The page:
Overgrown toenails are likely to get caught on a perch, cage wire, tray or fabric. This can cause deep discomfort, distress and even injury to your bird. Clipping a bird’s nails is a traumatic event at the best of times, both for the bird and the owner, and so it must only be done when the bird’s nails are very overgrown.

Special nail clippers, which have a rounded edge, should be used to trim the nails of your bird. Take care to only clip the tip of the nail, clipping too much will cause the toe to bleed. If the toe starts to bleed, Nebusulf powder which contains the antibiotic Neomycin, must immediately be applied to the wound.

Sexing Cockatiels

Both males and females look remarkably alike especially until they reach sexual maturity. One way to distinguish between the sexes is that the males sing and whistle while the females don’t. Males have bright orange patches on their cheeks, while females have duller patches. Another distinguishing aspect is that females have pale yellow/white dots on the underside of their wings and yellow/white barring on their tails. Males simply do not have this characteristic.

Cockatiels are not generally aggressive and have a good natured disposition. However, in the event that male cockatiels are kept together in a cage, there is a possibility of the dominant male pecking the more timid male, perhaps even preventing it from eating. The solution would be a larger cage with two food trays and two water trays. If however, the dominant male continues pecking the timid male, than separate the birds into different cages.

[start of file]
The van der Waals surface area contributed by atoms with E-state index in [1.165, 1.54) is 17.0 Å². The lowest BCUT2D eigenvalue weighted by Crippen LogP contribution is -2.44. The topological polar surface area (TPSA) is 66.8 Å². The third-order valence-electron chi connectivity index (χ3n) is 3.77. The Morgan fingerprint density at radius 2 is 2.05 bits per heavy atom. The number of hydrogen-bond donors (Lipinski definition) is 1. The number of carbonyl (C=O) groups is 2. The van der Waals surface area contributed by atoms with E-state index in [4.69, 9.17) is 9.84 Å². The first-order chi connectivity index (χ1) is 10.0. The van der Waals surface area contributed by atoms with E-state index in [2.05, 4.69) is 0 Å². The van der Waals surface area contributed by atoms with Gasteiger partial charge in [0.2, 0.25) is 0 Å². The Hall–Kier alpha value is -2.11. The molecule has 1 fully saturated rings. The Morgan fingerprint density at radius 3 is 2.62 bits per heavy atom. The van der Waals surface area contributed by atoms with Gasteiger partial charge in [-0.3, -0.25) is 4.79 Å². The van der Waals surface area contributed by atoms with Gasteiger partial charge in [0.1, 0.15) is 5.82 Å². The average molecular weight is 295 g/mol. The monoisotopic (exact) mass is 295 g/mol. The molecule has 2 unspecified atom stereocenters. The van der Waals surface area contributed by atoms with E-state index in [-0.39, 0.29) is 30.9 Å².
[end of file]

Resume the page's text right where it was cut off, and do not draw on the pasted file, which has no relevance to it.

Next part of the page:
Egg binding

Egg binding is a medical condition when a female bird is unable to expel an egg. Egg binding can pose a serious threat to cockatiels. Younger females are at a greater risk of dying from egg binding. In the event that a female cockatiel is suddenly puffed-up and listless, it is quite likely due to egg-binding.

The female must immediately be placed in a small cage or shoe-box and provided with additional warmth. A heating lamp would be ideal. Castor oil or even cooking oil can be gently applied in to the birds vent or cloaca, with a Q-tip (a cotton bud) to lubricate the area and facilitate the passing of the difficult egg. One drop of castor oil given orally will also help the passage of the egg. If these basic requirements are provided it is unlikely that the bird will suffer any serious health issues.